Cambodia announced it will pay the tuition of six cadets at top American military universities, after the United States has ended support for studies by Cambodian Army personnel.
The U.S. Embassy in Phnom Penh told VOA Khmer in mid-June that Cambodia had curtailed long-running, military-to-military engagement between the countries up to such a point that the cadets were no longer eligible for scholarships by the end of this semester.
Two students study at the Military Academy West Point, two at the Air Force Academy, one at the Naval Academy, and one at the Coast Guard Academy, according to the students and an Embassy official. Some of them are due to graduate next year.
Five of the students had petitioned the U.S. Embassy in order to repeal the decision in four different letters, which were seen by VOA Khmer. They called the decision “shockingly bad news” and said they felt caught in the crossfire as the relationship between the two countries had become strained.
Tan Chanbopich, a senior cadet majoring in cyber security at the U.S. Coast Guard Academy, said he highly valued the U.S. government scholarship and that taking it away during his studies was “incomprehensible to our poor souls.”
The students are selected directly by the US Embassy through a US State Department scholarship program and some have not yet entered the Cambodian Royal Armed Forces.
Following the news, Cambodia’s Ministry of Defense announced it would complete the funding so that the students could complete their studies, as the U.S. State Department had suggested.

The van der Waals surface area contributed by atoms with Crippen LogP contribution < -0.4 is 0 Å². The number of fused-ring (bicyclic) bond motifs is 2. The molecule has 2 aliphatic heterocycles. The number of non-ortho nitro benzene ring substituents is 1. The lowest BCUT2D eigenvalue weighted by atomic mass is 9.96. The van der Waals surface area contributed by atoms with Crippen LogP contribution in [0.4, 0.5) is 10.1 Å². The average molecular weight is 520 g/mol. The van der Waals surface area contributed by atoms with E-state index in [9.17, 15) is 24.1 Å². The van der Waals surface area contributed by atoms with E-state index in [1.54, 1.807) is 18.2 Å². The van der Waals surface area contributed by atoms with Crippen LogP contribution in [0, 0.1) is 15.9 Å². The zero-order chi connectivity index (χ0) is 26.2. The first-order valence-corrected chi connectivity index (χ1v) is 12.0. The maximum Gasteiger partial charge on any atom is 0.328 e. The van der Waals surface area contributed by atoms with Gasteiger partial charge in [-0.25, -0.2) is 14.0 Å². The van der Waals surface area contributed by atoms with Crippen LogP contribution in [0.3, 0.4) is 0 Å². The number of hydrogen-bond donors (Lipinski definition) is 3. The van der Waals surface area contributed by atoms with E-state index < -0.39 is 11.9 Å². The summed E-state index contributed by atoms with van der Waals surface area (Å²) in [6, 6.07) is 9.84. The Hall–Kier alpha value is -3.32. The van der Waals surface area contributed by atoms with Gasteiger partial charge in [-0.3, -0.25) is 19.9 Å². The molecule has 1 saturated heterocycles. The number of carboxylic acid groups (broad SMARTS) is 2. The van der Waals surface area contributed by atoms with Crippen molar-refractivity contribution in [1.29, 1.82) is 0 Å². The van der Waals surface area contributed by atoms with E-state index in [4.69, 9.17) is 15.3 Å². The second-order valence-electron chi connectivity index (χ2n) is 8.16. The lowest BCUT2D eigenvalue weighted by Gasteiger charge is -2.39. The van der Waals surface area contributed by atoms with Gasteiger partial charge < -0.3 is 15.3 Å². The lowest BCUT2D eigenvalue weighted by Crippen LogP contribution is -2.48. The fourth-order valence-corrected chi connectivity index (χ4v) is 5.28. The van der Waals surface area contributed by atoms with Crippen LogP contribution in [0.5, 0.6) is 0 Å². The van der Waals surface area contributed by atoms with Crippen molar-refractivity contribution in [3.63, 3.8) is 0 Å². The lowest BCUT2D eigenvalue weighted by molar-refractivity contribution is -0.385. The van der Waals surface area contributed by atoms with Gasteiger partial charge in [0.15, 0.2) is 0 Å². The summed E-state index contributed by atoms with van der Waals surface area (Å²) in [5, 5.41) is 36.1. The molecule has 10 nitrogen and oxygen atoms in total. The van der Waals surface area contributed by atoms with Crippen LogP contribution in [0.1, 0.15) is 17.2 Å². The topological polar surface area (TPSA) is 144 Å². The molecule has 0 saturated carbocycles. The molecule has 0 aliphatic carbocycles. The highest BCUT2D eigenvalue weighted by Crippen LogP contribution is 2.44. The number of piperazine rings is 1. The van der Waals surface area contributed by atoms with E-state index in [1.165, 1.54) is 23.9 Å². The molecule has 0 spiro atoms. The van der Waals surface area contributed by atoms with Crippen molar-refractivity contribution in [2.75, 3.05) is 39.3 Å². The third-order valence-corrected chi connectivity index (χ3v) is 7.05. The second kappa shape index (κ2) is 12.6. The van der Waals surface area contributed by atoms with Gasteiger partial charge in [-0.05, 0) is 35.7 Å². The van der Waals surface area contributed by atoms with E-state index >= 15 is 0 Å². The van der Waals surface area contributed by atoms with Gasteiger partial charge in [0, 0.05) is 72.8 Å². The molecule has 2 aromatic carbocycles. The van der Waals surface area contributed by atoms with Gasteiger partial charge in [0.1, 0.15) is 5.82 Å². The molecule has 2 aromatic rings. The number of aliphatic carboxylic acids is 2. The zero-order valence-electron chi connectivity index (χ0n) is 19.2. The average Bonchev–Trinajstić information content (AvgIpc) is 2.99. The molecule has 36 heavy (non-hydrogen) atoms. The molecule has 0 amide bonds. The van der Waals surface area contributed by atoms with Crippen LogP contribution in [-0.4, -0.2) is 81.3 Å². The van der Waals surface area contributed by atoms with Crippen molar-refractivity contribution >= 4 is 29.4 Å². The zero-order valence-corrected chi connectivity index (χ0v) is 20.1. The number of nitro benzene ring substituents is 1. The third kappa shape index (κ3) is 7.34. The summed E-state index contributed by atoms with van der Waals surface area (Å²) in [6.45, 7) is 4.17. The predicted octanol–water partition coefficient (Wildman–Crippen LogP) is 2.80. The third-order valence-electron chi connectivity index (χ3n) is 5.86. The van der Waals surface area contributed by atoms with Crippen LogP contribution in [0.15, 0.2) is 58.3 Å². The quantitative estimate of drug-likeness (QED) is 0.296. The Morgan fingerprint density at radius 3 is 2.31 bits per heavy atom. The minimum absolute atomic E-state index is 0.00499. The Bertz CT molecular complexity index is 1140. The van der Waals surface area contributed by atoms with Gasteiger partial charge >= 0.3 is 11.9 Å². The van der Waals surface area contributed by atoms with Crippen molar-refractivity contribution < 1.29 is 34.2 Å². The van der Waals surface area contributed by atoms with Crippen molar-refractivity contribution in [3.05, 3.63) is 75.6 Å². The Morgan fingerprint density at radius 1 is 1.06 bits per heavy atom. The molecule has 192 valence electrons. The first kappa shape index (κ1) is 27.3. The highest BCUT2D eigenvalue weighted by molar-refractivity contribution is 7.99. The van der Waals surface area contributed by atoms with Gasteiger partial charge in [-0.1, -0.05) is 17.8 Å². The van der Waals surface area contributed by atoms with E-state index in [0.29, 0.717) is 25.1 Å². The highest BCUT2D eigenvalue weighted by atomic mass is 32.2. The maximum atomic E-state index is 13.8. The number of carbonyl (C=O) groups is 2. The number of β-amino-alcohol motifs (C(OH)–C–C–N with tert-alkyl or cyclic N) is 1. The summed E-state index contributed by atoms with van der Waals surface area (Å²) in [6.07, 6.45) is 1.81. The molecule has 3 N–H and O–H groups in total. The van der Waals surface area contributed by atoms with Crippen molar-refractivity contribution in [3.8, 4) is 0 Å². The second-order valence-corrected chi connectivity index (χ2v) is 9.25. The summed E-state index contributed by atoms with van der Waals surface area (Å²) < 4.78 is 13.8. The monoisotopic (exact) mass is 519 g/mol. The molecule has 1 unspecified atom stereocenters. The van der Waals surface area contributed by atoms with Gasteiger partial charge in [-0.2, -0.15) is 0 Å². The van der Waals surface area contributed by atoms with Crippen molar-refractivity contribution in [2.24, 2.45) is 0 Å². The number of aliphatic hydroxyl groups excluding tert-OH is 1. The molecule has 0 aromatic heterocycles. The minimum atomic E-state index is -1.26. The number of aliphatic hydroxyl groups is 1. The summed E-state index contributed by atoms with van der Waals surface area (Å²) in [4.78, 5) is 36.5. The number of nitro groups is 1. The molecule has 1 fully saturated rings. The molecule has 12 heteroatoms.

Several students, who responded to VOA Khmer as a group, said that they were relieved to hear the Cambodian government had offered tuition support. One Air Force Academy student, Nou Chanyuthea, who had already raised $24,000 in donations through a gofundme.com webpage, said he would return these funds.
“I’m happy because this is my future and I wish to be a competent officer after graduation,” he told VOA Khmer.
Last week, Cambodian government spokesman Phay Siphan played down the significance of the U.S. diplomatic decision towards the Cambodian military.
“I don't see any controversy or crisis between the Cambodian and the US militaries. It only lacks understanding of each other. Cambodia has already shown honesty to its stance and policy,” he said, adding that the U.S. gained little from depriving Cambodian youths a chance to study at its military academies.
Some members of Cambodia’s political elite graduated from the prestigious U.S. Military Academy at West Point, including Hun Manet, the oldest son of Prime Minister Hun Sen, who is the current deputy commander and joint chief of staff of the Cambodian Army.
‘Serious concerns’ about Chinese military presence
The diplomatic downgrade by the U.S. is another setback in military relations between Cambodia, which have deteriorated in recent years as Cambodia has become increasingly dependent on China for diplomatic, military and economic support.
In early 2017, Cambodia unilaterally canceled annual military exercises with the US, while organizing large-scale drills together with the Chinese military not long afterward. After Cambodia slid into authoritarianism in the same year, banning the main opposition party and arresting its leader ahead of an election, the U.S. scaled down civilian and military aid.
In 2020, the U.S. military was told it was no longer welcome at Ream Naval Base, near Sihanoukville Port, and two U.S.-funded facilities there were torn down. Senior U.S. officials have pressed Cambodia for an explanation and access to the site.
Department of Defense spokesman John Supple told VOA Khmer last week, “The United States has serious concerns about the People’s Republic of China’s military presence and construction of facilities at Ream Naval Base,”
Construction of a Chinese military base, he added, would undermine Cambodia’s “sovereignty, threaten regional security, and negatively impact U.S.-Cambodia relations.”
Cambodia has repeatedly denied that any Chinese or foreign troops will be allowed to be stationed in the country, except for joint training and port visits.